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Alps answer answer'd art thou Astarte baffled bear beautiful Behold beneath Bethink bidding blood breath call'd Castle of Manfred Chamois Hunter clay clouds curse death Destinies doth dread dwellings raised Eros earth earthly Enter the Abbot Eros and Anteros essence evil Exit Manfred eyes fatal fear feel Gadara gaze glaciers Glory to Arimanes Hast thou hath hear heart heaven hell hour hues immortal knowledge live look Lord Magian Manfred and Herman Manuel me—but middle age Mix'd moon mortal mountain Nemesis night o'er pass'd pause perish Phan pity reply rise SCENE SCENE II shadow shalt slumber solitude soul Sovereign speak star strange tell thee thine order THOMAS DAVISON thou art thou dost Thou hast thou wilt thoughts throne thy quest thy wish thyself torture tower twilight Twill unto voice wanderings wave wind Witch wither'd wouldst thou wreck
Page 70 - The stars are forth, the moon above the tops Of the snow-shining mountains. — Beautiful! I linger yet with Nature, for the night Hath been to me a more familiar face Than that of man ; and in her starry shade Of dim and solitary loveliness, I learn'd the language of another world.
Page 63 - This should have been a noble creature: he Hath all the energy which would have made A goodly frame of glorious elements, Had they been wisely mingled; as it is, It is an awful chaos— Light and Darkness— And mind and dust— and passions and pure thoughts Mixed, and contending without end or order,— All dormant or destructive.
Page 30 - It is not noon — the sunbow's rays ' still arch The torrent with the many hues of heaven, And roll the sheeted silver's waving column O'er the crag's headlong perpendicular, And fling its lines of foaming light along, And to and fro, like the pale courser's tail, The Giant steed, to be bestrode by Death, As told in the Apocalypse.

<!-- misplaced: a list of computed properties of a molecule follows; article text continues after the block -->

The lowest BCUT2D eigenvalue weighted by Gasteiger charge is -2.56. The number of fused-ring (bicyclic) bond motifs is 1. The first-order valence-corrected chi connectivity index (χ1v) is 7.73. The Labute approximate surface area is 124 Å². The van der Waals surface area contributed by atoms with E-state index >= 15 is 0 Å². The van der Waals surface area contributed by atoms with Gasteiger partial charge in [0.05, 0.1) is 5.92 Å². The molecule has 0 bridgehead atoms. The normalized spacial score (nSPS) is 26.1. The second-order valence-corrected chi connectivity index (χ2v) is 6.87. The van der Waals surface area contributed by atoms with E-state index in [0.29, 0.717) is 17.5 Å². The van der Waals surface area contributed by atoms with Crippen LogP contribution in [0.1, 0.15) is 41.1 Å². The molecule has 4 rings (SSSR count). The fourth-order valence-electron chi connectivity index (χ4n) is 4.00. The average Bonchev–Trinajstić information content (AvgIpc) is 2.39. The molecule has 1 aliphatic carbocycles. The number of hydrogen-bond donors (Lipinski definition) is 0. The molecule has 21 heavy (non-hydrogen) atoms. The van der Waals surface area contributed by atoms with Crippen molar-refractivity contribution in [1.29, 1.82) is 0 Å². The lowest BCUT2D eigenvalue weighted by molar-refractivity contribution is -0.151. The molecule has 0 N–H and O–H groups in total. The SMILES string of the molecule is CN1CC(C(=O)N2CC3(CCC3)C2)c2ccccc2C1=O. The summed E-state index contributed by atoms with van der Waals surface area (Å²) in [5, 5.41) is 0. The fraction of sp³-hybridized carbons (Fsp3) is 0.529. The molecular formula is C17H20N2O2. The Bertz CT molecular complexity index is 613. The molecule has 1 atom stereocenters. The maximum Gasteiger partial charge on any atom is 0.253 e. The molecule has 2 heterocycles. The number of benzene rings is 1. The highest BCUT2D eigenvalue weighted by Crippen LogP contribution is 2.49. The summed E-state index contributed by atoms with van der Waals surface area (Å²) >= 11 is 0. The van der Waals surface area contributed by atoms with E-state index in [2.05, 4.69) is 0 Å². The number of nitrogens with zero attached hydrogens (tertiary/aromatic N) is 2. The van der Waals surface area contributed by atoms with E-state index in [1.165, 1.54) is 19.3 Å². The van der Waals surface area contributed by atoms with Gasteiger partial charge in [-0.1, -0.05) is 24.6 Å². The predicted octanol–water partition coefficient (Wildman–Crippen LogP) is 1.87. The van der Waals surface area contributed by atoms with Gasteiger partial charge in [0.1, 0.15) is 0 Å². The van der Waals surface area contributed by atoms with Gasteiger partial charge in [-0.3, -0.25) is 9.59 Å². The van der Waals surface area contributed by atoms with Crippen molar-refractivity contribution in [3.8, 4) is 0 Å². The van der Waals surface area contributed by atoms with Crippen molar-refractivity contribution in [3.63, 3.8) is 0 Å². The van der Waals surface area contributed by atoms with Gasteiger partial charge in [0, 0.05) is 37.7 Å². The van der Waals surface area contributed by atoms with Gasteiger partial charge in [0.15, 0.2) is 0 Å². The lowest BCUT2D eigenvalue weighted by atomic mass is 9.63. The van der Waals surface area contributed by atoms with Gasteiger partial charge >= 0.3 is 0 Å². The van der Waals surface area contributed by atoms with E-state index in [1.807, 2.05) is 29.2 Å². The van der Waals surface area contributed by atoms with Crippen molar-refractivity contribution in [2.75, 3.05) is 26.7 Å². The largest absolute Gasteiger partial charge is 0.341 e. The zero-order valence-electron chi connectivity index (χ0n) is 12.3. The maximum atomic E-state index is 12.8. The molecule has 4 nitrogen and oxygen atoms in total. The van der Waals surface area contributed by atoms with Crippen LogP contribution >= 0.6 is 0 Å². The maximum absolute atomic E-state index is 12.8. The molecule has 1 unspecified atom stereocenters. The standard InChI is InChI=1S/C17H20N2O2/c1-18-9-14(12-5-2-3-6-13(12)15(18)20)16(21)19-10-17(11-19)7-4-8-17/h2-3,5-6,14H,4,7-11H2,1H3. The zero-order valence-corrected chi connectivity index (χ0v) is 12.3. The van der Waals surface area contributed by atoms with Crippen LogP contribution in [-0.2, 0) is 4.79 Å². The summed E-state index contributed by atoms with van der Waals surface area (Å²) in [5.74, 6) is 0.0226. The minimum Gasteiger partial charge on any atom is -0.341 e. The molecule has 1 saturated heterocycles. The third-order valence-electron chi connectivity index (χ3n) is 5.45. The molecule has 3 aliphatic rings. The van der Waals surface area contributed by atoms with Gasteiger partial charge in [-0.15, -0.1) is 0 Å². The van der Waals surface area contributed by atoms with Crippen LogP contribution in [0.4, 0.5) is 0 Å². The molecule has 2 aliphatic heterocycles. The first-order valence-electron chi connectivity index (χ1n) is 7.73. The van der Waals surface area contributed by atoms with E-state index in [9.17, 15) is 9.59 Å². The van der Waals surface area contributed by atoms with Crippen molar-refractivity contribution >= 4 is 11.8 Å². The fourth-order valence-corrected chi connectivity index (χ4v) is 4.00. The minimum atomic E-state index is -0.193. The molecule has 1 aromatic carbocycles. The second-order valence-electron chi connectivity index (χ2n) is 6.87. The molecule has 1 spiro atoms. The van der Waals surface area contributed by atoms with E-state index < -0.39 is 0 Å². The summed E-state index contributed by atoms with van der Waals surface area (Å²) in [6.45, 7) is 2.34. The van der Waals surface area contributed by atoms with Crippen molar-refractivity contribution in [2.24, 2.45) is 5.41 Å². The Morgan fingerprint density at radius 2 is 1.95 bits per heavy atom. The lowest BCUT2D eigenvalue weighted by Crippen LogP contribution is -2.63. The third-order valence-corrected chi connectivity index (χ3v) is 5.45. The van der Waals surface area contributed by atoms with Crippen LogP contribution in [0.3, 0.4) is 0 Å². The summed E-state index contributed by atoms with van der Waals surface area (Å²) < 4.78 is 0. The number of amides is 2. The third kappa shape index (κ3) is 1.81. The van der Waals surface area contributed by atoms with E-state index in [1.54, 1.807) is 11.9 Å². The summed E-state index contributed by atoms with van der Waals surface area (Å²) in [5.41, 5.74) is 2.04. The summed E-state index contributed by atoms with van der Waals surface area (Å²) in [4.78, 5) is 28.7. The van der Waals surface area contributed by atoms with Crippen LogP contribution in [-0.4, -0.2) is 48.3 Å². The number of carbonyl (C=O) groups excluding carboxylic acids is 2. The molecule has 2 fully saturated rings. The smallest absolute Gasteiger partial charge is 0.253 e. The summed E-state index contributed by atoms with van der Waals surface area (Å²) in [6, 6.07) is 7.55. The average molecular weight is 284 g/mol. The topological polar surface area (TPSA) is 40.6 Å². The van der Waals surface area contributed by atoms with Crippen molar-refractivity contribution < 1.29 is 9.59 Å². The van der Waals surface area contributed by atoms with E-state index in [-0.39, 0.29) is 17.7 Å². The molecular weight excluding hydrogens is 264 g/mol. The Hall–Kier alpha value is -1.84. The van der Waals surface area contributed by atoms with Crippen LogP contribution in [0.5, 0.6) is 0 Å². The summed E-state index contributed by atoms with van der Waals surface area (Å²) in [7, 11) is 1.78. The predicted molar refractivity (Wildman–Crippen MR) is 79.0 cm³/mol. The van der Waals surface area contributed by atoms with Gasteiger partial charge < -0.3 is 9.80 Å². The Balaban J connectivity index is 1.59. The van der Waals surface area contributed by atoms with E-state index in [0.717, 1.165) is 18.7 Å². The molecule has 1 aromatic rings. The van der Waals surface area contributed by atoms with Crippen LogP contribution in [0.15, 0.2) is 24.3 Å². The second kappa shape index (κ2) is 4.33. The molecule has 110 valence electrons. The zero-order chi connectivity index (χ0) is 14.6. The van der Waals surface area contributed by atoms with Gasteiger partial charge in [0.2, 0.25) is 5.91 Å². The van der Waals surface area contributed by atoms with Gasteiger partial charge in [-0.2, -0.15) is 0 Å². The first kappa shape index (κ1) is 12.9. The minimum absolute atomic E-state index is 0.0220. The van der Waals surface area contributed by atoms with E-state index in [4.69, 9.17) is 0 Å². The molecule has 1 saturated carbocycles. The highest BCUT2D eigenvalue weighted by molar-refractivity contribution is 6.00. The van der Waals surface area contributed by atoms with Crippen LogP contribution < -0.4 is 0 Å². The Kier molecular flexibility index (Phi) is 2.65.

Page 22 - Ye toppling crags of ice ! Ye avalanches, whom a breath draws down In mountainous o'erwhelming, come and crush me ! I hear ye momently above, beneath, Crash with a frequent conflict ; but ye pass, And only fall on things that still would live ; On the young flourishing forest, or the hut And hamlet of the harmless villager.
Page 59 - Old man ! there is no power in holy men, Nor charm in prayer, nor purifying form Of penitence, nor outward look, nor fast, Nor agony — nor, greater than all these, The innate tortures of that deep despair, Which is remorse without the fear of hell, But all in all sufficient to itself Would make a hell of heaven — can exorcise From out the unbounded spirit the quick dense Of its own sins, wrongs, sufferance, and revenge Upon itself ; there is no future pang Can deal that justice on the self-condemn'd...
Page 11 - A wandering mass of shapeless flame, A pathless comet, and a curse, The menace of the universe ; Still rolling on with innate force, Without a sphere, without a course, A bright deformity on high, The monster of the upper sky ! J 1 88 POETRY OF BYRON.
Page 61 - I could not tame my nature down ; for he Must serve who fain would sway ; and soothe, and sue, And watch all time, and pry into all place, And be a living lie, who would become A mighty thing amongst the mean— and such The mass are : I disdain'd to mingle with A herd, though to be leader— and of wolves. The lion is alone, and so am I.
Page 64 - Most glorious orb! that wert a worship, ere The mystery of thy making was reveal'd! 10 Thou earliest minister of the Almighty, Which gladden'd, on their mountain tops, the hearts Of the Chaldean shepherds, till they pour'd Themselves in orisons! Thou material God! And representative of the Unknown — Who chose thee for his shadow!